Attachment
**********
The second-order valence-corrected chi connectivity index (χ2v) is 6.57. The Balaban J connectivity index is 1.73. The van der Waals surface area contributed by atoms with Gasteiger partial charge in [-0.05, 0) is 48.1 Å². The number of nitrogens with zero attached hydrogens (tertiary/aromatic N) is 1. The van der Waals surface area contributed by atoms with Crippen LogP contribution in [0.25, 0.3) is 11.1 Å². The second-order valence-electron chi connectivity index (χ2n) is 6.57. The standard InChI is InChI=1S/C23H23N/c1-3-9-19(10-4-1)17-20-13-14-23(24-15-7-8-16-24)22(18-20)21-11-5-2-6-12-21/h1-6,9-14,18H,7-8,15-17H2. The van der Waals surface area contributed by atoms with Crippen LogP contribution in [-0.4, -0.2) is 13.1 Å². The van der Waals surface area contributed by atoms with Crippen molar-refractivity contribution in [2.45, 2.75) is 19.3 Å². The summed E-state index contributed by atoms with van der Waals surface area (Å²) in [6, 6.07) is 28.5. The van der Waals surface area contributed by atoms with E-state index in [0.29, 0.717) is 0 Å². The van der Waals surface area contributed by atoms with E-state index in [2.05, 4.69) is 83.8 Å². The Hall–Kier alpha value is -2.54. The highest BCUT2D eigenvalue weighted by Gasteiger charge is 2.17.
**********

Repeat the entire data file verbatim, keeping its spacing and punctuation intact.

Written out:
The second-order valence-corrected chi connectivity index (χ2v) is 6.57. The Balaban J connectivity index is 1.73. The van der Waals surface area contributed by atoms with Gasteiger partial charge in [-0.05, 0) is 48.1 Å². The number of nitrogens with zero attached hydrogens (tertiary/aromatic N) is 1. The van der Waals surface area contributed by atoms with Crippen LogP contribution in [0.25, 0.3) is 11.1 Å². The second-order valence-electron chi connectivity index (χ2n) is 6.57. The standard InChI is InChI=1S/C23H23N/c1-3-9-19(10-4-1)17-20-13-14-23(24-15-7-8-16-24)22(18-20)21-11-5-2-6-12-21/h1-6,9-14,18H,7-8,15-17H2. The van der Waals surface area contributed by atoms with Crippen LogP contribution in [-0.4, -0.2) is 13.1 Å². The van der Waals surface area contributed by atoms with Crippen molar-refractivity contribution in [2.45, 2.75) is 19.3 Å². The summed E-state index contributed by atoms with van der Waals surface area (Å²) in [6, 6.07) is 28.5. The van der Waals surface area contributed by atoms with E-state index in [0.29, 0.717) is 0 Å². The van der Waals surface area contributed by atoms with E-state index in [2.05, 4.69) is 83.8 Å². The Hall–Kier alpha value is -2.54. The highest BCUT2D eigenvalue weighted by Gasteiger charge is 2.17.